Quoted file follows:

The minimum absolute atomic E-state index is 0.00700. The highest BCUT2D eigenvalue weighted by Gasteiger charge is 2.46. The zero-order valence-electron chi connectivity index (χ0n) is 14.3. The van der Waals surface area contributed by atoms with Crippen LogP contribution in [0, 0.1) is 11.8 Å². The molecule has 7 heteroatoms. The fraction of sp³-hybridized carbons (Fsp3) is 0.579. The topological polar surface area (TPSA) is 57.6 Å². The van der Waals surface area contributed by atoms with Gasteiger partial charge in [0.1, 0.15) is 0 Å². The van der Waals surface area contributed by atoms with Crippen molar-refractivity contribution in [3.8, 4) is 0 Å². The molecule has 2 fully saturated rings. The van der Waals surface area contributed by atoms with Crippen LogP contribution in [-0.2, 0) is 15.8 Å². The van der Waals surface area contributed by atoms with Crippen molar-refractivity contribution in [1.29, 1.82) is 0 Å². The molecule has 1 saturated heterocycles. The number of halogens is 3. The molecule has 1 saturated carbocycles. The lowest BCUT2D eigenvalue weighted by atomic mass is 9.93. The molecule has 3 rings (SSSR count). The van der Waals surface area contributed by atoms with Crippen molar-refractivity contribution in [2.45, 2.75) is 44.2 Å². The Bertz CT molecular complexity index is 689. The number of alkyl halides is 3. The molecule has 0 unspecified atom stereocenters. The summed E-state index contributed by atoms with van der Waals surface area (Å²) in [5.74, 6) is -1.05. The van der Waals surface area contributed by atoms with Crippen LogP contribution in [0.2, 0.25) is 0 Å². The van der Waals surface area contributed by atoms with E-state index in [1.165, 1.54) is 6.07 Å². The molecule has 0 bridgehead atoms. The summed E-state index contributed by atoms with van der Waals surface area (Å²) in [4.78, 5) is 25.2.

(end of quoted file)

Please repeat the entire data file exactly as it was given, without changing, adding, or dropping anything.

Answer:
The minimum absolute atomic E-state index is 0.00700. The highest BCUT2D eigenvalue weighted by Gasteiger charge is 2.46. The zero-order valence-electron chi connectivity index (χ0n) is 14.3. The van der Waals surface area contributed by atoms with Crippen LogP contribution in [0, 0.1) is 11.8 Å². The molecule has 7 heteroatoms. The fraction of sp³-hybridized carbons (Fsp3) is 0.579. The topological polar surface area (TPSA) is 57.6 Å². The van der Waals surface area contributed by atoms with Gasteiger partial charge in [0.1, 0.15) is 0 Å². The van der Waals surface area contributed by atoms with Crippen molar-refractivity contribution in [3.8, 4) is 0 Å². The molecule has 2 fully saturated rings. The van der Waals surface area contributed by atoms with Crippen LogP contribution in [-0.2, 0) is 15.8 Å². The van der Waals surface area contributed by atoms with Crippen molar-refractivity contribution in [1.29, 1.82) is 0 Å². The molecule has 1 saturated heterocycles. The number of halogens is 3. The molecule has 1 saturated carbocycles. The lowest BCUT2D eigenvalue weighted by atomic mass is 9.93. The molecule has 3 rings (SSSR count). The van der Waals surface area contributed by atoms with Crippen molar-refractivity contribution in [2.45, 2.75) is 44.2 Å². The Bertz CT molecular complexity index is 689. The number of alkyl halides is 3. The molecule has 0 unspecified atom stereocenters. The summed E-state index contributed by atoms with van der Waals surface area (Å²) in [5.74, 6) is -1.05. The van der Waals surface area contributed by atoms with Crippen LogP contribution in [0.2, 0.25) is 0 Å². The van der Waals surface area contributed by atoms with E-state index in [1.165, 1.54) is 6.07 Å². The molecule has 0 bridgehead atoms. The summed E-state index contributed by atoms with van der Waals surface area (Å²) in [4.78, 5) is 25.2.